Just in time to celebrate, the unmanned spacecraft Junoreached Jupiter on July 4, 2016, nearly five years after it launched its 540-million-mile journey. Though we have come a long way since Galileo first discovered Jupiter and its moons on January 7, 1610, this was not the first time a manmade object has reached the gas planet. That NASA triumph dates to 1995. This mission differed, however, in purpose: Junois helping us better understand Jupiter’s origins, its water content, and atmospheric conditions.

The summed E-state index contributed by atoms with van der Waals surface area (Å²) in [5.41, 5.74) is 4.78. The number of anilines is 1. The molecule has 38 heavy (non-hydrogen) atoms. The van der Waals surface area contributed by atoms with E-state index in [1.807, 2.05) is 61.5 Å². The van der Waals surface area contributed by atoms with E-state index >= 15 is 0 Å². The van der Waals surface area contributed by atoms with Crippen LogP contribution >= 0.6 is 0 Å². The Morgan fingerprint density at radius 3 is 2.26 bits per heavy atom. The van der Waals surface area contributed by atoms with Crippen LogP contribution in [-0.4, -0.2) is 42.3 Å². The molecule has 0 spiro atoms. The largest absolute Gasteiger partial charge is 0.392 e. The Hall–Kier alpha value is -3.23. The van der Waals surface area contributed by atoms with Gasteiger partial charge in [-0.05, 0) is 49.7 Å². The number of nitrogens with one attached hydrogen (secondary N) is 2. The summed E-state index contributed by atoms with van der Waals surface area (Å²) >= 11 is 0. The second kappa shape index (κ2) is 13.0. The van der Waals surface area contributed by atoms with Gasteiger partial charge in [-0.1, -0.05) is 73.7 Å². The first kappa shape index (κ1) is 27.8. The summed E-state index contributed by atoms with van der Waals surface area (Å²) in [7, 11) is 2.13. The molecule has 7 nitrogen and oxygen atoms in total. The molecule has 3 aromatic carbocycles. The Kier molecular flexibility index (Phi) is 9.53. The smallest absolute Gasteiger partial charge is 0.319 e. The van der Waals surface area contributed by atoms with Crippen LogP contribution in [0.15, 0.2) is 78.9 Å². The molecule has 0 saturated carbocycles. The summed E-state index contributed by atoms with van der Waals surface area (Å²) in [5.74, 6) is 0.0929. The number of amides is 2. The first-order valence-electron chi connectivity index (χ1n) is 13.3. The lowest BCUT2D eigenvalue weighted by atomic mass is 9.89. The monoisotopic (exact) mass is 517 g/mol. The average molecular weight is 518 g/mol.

Juno is scheduled to make impact with Jupiter in February 2018, upon completing its mission. For Roman mythology buffs, that collision will have layered meaning: the goddess Juno is married to the god Jupiter. So, naturally, some friction is likely to occur. —Alexandra Cole, intern, July 6, 2016
News source: CNN, “’Welcome to Jupiter!’ NASA’s Juno space probe arrives at giant planet,” July 6, 2016